#507 (Re-run of #120): Help for Frontal Lobes
I’ve decided in this time period between now and when I’m “re-retired,” I will occasionally run some Lancer Letters that have been popular or touch a topic I feel is worthy of repetition. This one comes from February of 2013 and follows the series run before Christmas.
In the Lancer Letter series before Christmas, I used a scene from “It’s a Wonderful Life” to lead into a discussion on the topic of executive function. Executive function is the term given to work performed primarily in the frontal lobe of the brain. Think of it as the conductor of an orchestra, directing all the work of the musicians in a beautiful composition. During our January in-service in 2013, middle and high school teachers spent the day with psychologist Dr. Doug Della Toffallo learning about this critical function of the brain.
Specifically, executive brain functions include: response inhibition, working memory, emotional control, sustained attention, task initiation, planning and prioritization, organization, time management, goal-directed persistence, flexibility and metacognition (thinking about thinking). We find these skills to be significantly declining among students. Consider the following example:
It is Tuesday morning at 6:30 a.m. in the Smith household. There is no indication to Mr. or Mrs. Smith that Jesse, their 15–year–old son, is stirring, although he was supposed to be up at 6:15, since his bus comes at 7:00. His mother knocks loudly on his door to remind him that he needs to get up immediately or he will be late. In a voice muffled by his pillow, Jesse mumbles, “Relax, Mom. I’ll get there on time.” Mrs. Smith sighs. If Jesse misses the bus, she will need to drive him and won’t be able to get to work early as planned. Jesse emerges from his room at 6:40, grabs a bowl of cereal, and casually leafs through the sports pages. Every few minutes, his mother reminds him of the time, and he in turn reminds her that she needs to relax. Jesse does manage to get out the door and make the bus but calls 15 minutes later to tell his mother he forgot his lunch and his algebra book, which has his homework in it. He thinks it’s on his desk. Could she drop it off on her way to work, before the end of this first period? His mother agrees because she knows Jesse already has missing assignments.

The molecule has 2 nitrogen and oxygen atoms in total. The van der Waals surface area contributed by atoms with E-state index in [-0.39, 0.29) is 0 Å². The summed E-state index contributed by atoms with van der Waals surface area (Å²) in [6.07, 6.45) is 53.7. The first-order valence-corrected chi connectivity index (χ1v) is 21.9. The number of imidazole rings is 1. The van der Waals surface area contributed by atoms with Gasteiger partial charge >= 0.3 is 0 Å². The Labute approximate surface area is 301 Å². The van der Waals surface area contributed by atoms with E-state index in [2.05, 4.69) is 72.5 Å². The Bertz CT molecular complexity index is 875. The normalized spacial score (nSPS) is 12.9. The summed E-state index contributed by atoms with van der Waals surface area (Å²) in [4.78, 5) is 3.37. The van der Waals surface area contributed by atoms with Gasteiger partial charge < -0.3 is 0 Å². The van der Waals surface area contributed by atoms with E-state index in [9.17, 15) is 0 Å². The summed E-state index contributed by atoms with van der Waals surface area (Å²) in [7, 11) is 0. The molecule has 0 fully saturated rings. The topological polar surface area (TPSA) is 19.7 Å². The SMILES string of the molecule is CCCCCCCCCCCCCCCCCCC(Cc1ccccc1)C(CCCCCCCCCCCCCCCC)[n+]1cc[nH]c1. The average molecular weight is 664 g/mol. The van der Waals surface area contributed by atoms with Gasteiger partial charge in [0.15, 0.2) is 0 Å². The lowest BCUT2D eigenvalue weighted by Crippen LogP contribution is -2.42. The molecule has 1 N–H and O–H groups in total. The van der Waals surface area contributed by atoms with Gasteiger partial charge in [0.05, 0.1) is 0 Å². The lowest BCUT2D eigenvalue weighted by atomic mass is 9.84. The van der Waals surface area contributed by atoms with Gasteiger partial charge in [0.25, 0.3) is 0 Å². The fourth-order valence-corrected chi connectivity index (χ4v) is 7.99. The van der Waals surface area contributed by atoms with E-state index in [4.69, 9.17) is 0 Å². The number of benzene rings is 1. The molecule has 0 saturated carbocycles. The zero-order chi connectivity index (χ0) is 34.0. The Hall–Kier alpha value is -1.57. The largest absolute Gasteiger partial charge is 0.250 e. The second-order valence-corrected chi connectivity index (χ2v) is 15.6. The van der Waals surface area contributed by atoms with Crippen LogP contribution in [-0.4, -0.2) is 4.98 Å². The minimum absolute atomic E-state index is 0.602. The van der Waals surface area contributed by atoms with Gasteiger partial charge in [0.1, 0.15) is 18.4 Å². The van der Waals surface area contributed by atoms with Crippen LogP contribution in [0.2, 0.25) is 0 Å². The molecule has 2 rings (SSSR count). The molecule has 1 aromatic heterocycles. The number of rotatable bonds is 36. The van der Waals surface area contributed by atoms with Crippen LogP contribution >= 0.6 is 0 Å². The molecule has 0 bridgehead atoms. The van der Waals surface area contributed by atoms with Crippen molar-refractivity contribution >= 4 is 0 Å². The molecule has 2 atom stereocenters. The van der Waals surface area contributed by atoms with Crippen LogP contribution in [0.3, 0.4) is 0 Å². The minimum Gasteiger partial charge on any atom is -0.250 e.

The example above may be all too familiar to some parents. Jesse likely has a deficit in his executive function skills. Psychologists note that executive skill deficits may have three different sources. The first is conditions or diagnoses such as ADHD, autism and traumatic brain injuries. The second source involves situations or conditions that are related indirectly to executive skill weaknesses such as sleep disorders, mood disorders and drug or alcohol addiction. The third source has to do with normal variations in executive skills which means that though we are born with the ability to develop these skills, some develop them later than others. My personal theory in this regard is that many students are behind in this area due to having fewer nuns and structured mothers in their lives. My childhood had no shortage of either. I believe that my mother’s structure, and that imposed by the many nuns I had in parochial school, is responsible for my own organizational skills and intact executive function.
If you have a “Jesse” described above, take heart! You can help him (even without nuns and structured mothers). Psychologists Richard Guare and Peg Dawson have written two excellent books to help parents develop good executive skills in their children. The book for younger children is entitled Smart but Scattered and the books for those older is entitled Smart but Scattered Teens.
In these books, the authors offer parents very specific things to do to help your child develop these critical skills. The suggested interventions specifically address many of the issues parents experience at home with children with executive function deficits. Many people erroneously think that since executive function skills deal with the brain, it is the exclusive domain of the school to fix this problem; but, the authors focus mainly on the home where the most success can be achieved.
Some people reading this letter may believe that Jesse just needs a swift kick in the you know where.
They could be correct. Parents of children who have these deficits as a result of legitimate conditions though, know that the “kick” approach doesn’t work. If you’re in this category, I suggest you invest in the book.